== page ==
That being said, I like the idea of anything that keeps athletes motivated and enjoying running. Personally, I don't get a lot of motivation from them but they are a great opportunity for a race-like effort where you dig that bit deeper than you would in training. My group and I have done a few of these virtual events and have treated them like real races which means we also got the benefits of a taper and a down week here and there, which is crucial in the bigger picture.
I encourage my athletes to take part in these virtual races as long as they realise that the effort they put in is the only part of the run that truly matters. My group has the benefit of being able to do their TTs on a measured course or fixed route, which means that the only thing that really matters on the watch is the timer.
That's not to say that virtual race results that are run off GPS distance are meaningless, but they should always be taken with that margin of error in mind.
"What advice would you give to someone unsure of how to incorporate their GPS watch into their training routine?"
Practically, if you don't have access to a track, try and mark out a set distance for your sessions instead of relying on your GPS to measure your reps for you. You don't need a measuring wheel for this, just choose some physical landmarks as your start and finish point. That way, you can use the timer on your watch to track your splits over a consistent distance instead of running a slightly different distance every rep. For your easy runs, try and run to time instead of distance. Instead of going for an easy 10km, why not try scheduling an easy 50mins? That way, you cancel out the GPS ambiguity and can focus on your perceived effort instead.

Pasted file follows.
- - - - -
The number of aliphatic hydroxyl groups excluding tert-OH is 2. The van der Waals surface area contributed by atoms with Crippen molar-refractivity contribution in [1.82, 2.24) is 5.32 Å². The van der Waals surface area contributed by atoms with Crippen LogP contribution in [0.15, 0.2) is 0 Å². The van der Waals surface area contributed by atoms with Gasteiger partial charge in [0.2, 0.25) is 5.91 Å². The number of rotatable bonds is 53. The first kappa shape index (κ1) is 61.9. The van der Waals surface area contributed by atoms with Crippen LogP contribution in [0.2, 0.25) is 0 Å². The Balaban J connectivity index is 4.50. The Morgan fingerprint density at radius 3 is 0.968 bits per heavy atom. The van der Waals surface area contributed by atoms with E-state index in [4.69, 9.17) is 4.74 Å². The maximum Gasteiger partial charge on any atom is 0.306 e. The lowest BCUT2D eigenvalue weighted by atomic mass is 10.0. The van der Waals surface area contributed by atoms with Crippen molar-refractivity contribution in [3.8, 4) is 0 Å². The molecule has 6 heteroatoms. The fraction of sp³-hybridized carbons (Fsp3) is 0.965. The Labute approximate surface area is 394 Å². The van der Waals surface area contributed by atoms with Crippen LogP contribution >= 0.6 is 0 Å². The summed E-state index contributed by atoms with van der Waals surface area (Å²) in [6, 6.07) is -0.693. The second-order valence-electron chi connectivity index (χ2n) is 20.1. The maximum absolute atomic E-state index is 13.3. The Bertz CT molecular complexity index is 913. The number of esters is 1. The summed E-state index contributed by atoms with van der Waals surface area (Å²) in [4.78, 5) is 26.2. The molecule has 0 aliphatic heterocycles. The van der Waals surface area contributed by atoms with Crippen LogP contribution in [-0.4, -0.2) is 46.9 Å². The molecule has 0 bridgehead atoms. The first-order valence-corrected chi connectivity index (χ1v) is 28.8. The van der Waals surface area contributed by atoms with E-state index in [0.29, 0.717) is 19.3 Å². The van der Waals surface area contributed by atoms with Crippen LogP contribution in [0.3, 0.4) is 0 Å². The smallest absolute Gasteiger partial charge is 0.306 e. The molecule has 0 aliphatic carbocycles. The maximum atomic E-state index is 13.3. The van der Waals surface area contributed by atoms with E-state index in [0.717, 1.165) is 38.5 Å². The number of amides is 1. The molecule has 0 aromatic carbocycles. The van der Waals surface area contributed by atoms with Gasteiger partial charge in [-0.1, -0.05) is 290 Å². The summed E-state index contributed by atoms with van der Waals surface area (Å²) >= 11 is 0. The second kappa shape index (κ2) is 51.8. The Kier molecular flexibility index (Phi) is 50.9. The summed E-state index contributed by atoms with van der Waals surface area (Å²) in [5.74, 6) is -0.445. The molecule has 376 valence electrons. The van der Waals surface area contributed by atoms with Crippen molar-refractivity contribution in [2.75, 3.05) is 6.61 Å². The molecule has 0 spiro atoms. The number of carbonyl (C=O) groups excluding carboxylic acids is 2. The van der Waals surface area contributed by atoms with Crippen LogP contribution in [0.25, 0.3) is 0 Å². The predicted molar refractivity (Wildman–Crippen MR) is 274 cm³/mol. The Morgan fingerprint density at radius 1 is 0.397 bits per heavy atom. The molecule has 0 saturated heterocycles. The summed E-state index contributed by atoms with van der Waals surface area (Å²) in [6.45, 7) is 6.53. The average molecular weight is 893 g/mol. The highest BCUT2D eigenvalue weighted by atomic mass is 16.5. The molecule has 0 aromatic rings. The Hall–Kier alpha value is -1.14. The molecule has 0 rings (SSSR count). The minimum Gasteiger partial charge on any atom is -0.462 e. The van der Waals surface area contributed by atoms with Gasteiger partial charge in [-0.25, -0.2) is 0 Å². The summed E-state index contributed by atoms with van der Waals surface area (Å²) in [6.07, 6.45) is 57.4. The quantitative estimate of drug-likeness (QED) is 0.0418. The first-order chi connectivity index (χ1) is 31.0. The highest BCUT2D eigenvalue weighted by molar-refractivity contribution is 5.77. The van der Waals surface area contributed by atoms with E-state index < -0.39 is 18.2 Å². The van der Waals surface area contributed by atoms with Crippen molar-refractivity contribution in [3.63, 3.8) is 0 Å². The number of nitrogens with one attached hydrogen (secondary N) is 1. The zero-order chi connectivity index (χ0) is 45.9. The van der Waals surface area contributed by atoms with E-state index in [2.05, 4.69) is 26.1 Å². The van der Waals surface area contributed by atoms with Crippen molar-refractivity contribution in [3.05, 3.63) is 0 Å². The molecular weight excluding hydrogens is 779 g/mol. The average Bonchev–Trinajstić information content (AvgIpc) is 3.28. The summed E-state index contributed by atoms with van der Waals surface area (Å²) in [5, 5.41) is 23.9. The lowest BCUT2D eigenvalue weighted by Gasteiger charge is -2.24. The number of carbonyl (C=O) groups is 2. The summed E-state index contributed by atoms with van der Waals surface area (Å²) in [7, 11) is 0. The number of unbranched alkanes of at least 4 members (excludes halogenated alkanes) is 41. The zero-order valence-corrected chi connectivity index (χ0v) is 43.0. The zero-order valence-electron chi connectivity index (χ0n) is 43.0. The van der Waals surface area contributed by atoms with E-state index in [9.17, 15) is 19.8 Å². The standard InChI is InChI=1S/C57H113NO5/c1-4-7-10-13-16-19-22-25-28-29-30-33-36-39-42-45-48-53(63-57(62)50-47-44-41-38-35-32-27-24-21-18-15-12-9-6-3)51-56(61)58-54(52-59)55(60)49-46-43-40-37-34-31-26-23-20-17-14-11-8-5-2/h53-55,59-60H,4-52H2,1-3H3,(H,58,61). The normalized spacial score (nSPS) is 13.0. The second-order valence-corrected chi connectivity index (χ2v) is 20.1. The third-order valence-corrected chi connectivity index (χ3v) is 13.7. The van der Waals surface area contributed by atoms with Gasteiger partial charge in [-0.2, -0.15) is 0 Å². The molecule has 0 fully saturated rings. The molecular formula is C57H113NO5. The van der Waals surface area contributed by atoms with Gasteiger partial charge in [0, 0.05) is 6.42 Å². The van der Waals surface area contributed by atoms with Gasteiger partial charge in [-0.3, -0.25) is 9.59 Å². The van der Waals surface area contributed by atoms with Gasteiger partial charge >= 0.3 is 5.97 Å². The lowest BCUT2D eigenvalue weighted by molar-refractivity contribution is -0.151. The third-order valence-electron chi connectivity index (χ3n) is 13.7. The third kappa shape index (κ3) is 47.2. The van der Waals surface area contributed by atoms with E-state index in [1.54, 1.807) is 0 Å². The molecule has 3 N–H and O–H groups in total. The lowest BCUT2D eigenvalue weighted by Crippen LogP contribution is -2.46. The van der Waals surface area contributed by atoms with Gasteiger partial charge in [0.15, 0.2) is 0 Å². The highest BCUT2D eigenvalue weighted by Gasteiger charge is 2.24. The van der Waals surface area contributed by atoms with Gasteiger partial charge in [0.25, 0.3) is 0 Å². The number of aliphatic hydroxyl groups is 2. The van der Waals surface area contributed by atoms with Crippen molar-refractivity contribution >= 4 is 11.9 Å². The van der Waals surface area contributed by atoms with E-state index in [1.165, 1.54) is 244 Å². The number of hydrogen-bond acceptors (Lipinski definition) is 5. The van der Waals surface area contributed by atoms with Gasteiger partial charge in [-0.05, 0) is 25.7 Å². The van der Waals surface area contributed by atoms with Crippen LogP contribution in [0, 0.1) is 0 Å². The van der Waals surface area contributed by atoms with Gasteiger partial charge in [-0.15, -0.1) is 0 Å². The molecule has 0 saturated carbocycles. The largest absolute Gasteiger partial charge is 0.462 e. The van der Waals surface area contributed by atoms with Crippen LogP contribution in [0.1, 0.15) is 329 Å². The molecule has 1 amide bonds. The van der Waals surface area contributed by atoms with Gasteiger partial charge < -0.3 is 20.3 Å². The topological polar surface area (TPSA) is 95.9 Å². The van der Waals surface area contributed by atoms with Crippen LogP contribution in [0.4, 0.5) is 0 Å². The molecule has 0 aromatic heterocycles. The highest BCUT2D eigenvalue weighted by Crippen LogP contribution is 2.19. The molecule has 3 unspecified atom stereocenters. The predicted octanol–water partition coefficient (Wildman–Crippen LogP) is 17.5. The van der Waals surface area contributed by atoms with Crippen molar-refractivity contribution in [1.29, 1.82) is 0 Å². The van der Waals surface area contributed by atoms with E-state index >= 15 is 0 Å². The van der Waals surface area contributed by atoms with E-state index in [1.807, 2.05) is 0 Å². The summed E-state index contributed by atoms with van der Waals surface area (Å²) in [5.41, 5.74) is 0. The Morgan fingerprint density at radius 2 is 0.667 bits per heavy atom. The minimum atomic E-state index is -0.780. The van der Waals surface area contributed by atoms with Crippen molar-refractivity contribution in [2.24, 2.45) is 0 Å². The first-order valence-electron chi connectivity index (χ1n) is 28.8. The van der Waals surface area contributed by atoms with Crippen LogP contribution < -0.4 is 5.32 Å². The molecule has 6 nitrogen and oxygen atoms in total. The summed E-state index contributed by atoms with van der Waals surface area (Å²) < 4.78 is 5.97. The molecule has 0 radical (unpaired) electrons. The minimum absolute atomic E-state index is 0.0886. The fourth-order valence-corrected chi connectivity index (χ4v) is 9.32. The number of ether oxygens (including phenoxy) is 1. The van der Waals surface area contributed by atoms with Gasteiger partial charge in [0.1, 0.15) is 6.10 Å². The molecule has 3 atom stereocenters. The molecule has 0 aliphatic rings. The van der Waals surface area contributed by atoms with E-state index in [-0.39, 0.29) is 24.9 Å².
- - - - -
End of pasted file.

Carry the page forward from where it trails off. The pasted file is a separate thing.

On a cheesier note, the pandemic has driven home to me time and time again that running is so much more than recording fast times. For one, exercise is one of the few fun things we have been consistently allowed to do. For many of us it has been the closest thing we've had to social gatherings since March 2020.
What I have tried to convey here is that running is about more than just hitting numbers and working hard. There is a wider community, ideal and spirit behind it. Don't let the digits on your wrist take you away from that. Don't become a slave to your technology. Like a compass, it is a tool to be used, not a guide to follow blindly. Own it, don't let it own you.